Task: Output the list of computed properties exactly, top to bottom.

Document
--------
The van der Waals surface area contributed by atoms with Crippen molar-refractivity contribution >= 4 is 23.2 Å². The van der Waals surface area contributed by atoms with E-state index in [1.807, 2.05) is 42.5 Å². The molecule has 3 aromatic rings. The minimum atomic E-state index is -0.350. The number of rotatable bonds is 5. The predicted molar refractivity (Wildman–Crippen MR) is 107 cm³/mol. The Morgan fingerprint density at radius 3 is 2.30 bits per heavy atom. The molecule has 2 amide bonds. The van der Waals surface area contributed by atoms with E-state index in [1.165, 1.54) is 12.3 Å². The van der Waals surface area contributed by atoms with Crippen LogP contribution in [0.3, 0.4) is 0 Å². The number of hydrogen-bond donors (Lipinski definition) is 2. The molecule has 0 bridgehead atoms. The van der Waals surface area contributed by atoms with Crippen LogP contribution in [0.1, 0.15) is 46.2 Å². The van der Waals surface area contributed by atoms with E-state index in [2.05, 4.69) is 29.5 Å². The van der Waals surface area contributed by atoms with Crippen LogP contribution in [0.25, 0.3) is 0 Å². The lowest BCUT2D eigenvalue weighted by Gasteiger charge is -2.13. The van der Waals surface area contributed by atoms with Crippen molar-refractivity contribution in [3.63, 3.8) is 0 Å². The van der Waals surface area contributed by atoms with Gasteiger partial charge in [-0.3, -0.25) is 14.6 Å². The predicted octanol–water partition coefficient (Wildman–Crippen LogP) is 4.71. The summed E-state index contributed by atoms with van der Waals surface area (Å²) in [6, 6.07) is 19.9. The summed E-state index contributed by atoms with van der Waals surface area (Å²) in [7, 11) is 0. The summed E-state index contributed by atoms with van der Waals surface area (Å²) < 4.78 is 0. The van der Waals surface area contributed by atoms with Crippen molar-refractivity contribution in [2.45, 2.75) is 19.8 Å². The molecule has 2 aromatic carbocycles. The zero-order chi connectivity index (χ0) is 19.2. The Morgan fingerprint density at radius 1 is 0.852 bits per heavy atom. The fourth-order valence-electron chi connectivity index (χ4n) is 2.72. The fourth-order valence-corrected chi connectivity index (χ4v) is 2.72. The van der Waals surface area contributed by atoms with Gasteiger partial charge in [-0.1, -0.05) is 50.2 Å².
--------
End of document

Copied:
The van der Waals surface area contributed by atoms with Crippen molar-refractivity contribution >= 4 is 23.2 Å². The van der Waals surface area contributed by atoms with E-state index in [1.807, 2.05) is 42.5 Å². The molecule has 3 aromatic rings. The minimum atomic E-state index is -0.350. The number of rotatable bonds is 5. The predicted molar refractivity (Wildman–Crippen MR) is 107 cm³/mol. The Morgan fingerprint density at radius 3 is 2.30 bits per heavy atom. The molecule has 2 amide bonds. The van der Waals surface area contributed by atoms with E-state index in [1.165, 1.54) is 12.3 Å². The van der Waals surface area contributed by atoms with Crippen LogP contribution in [0.3, 0.4) is 0 Å². The number of hydrogen-bond donors (Lipinski definition) is 2. The molecule has 0 bridgehead atoms. The van der Waals surface area contributed by atoms with Crippen LogP contribution in [0.1, 0.15) is 46.2 Å². The van der Waals surface area contributed by atoms with E-state index in [2.05, 4.69) is 29.5 Å². The van der Waals surface area contributed by atoms with Crippen LogP contribution in [0.25, 0.3) is 0 Å². The lowest BCUT2D eigenvalue weighted by Gasteiger charge is -2.13. The van der Waals surface area contributed by atoms with Crippen molar-refractivity contribution in [3.63, 3.8) is 0 Å². The van der Waals surface area contributed by atoms with Gasteiger partial charge in [-0.3, -0.25) is 14.6 Å². The predicted octanol–water partition coefficient (Wildman–Crippen LogP) is 4.71. The summed E-state index contributed by atoms with van der Waals surface area (Å²) in [6, 6.07) is 19.9. The summed E-state index contributed by atoms with van der Waals surface area (Å²) in [7, 11) is 0. The summed E-state index contributed by atoms with van der Waals surface area (Å²) < 4.78 is 0. The van der Waals surface area contributed by atoms with Crippen molar-refractivity contribution in [2.45, 2.75) is 19.8 Å². The molecule has 2 aromatic carbocycles. The zero-order chi connectivity index (χ0) is 19.2. The Morgan fingerprint density at radius 1 is 0.852 bits per heavy atom. The fourth-order valence-electron chi connectivity index (χ4n) is 2.72. The fourth-order valence-corrected chi connectivity index (χ4v) is 2.72. The van der Waals surface area contributed by atoms with Gasteiger partial charge in [-0.1, -0.05) is 50.2 Å².